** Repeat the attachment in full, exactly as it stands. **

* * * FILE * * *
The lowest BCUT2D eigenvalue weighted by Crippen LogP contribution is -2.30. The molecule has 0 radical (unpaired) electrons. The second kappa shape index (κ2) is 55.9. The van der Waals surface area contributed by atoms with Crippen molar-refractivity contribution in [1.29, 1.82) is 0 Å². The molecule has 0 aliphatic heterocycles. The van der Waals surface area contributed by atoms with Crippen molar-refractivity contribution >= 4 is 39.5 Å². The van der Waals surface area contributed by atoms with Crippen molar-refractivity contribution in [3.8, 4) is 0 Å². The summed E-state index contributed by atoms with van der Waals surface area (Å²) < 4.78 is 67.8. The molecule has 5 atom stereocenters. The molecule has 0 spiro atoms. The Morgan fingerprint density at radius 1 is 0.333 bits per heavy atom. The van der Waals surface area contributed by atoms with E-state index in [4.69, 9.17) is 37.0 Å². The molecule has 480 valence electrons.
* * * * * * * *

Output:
The lowest BCUT2D eigenvalue weighted by Crippen LogP contribution is -2.30. The molecule has 0 radical (unpaired) electrons. The second kappa shape index (κ2) is 55.9. The van der Waals surface area contributed by atoms with Crippen molar-refractivity contribution in [1.29, 1.82) is 0 Å². The molecule has 0 aliphatic heterocycles. The van der Waals surface area contributed by atoms with Crippen molar-refractivity contribution >= 4 is 39.5 Å². The van der Waals surface area contributed by atoms with Crippen molar-refractivity contribution in [3.8, 4) is 0 Å². The summed E-state index contributed by atoms with van der Waals surface area (Å²) < 4.78 is 67.8. The molecule has 5 atom stereocenters. The molecule has 0 spiro atoms. The Morgan fingerprint density at radius 1 is 0.333 bits per heavy atom. The van der Waals surface area contributed by atoms with E-state index in [4.69, 9.17) is 37.0 Å². The molecule has 480 valence electrons.